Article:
Either/Orchestra is a really fun group, but I chose this song especially for the guest singer: Mark Sandman, best known as the frontman of the "low rock" trio Morphine.  Sandman delivers a great performance on this track, which evokes a bit of his band's approach mixed with a film noir vibe.  There are some great details in the production of this recording that help to establish its atmosphere, too: listen for the horn parts that interject with a very dry tone, and how disorienting they are on the rest of the reverbed-out mix.

6. My Prostate by Andrew d'Angelo. From Morthana With Pride, 2005, Doubtmusic.

This is a great slice of jazz/noise/skronk from the d'Angelo camp.  Mike Pride's vocal performance on this track really puts it over the top, as his vocal performances often do, while his drum work adds to the already crazy drumming of Morten Olsen.  Above it all, d'Angelo's alto sax squeals and gyrates and gets down, with the guitar work of Anders Hana adding somewhat violent punctuation with a punk approach.  This is kind of an unusual album, collectively, for the players it features, but it's proof that they can hang with bands like Zu or its related project Black Engine with bravado to spare.

Andrew d'Angelo has had a rough couple of years recently, ultimately requiring brain surgery.  Fortunately, he's on the mend and making great music again.

You're probably going to have a hard time finding a copy of this album now, but it features some really great packaging that I thought I'd share:


7. Novella by Noah Creshevsky.  From Hyperrealism: Electroacoustic Music, 2003, Mutable Music.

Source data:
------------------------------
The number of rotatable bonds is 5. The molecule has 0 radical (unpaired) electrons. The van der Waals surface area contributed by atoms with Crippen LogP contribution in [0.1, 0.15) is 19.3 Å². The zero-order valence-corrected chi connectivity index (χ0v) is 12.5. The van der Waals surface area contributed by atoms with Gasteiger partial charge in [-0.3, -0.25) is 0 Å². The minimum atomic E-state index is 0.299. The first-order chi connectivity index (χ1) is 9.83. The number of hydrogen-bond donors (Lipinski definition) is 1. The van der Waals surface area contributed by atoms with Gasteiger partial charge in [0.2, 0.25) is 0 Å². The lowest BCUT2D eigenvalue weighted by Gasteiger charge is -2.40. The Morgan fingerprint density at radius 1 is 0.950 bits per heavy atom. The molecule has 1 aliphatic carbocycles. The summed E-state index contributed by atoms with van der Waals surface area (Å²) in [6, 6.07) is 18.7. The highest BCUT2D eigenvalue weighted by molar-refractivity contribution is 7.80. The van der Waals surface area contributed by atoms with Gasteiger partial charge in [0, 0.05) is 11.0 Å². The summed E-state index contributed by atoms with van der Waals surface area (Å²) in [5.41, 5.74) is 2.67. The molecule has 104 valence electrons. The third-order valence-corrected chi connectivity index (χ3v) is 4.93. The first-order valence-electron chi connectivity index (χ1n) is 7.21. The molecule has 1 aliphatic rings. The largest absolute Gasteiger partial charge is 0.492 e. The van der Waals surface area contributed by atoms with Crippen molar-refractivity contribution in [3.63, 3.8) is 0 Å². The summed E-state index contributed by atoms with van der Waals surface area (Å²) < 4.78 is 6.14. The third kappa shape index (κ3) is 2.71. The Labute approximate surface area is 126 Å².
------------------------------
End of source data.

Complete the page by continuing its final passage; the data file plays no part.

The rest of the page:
I've just been listening to Creshevsky's music for a few months, and I don't now how I feel about it yet.  I like the underlying philosophy of his "hyperrealism" approach, essentially making tight edits between lots of different performances and layers of performances to create an artificial but highly detailed sonic space, but I'm not sure if his music actually lives up to the philosophy.  There are moments where I think it works and creates one of those artificial but dreamscape-esque more-than-real moments, but at other times the edits seem too obvious to my ears, and the montage technique becomes more obvious than its desired effect.  Is there a way to intentionally make jarring edits and multitrack juxtapositions without drawing attention to the edits themselves?  To place the emphasis on the newly-created sound world?  I think there is, but it's been done better on albums like The Getty Address by the Dirty Projectors.  Maybe I'm just spoiled by that album, but it seems exponentially more successful as an artistic (emotional) statement than the couple of Creshevsky albums I've digested so far.  In fact, the sax punches in the Either/Orchestra track above also work toward this goal of creating a new "hyperreal" soundspace, like film noir within a dream layer.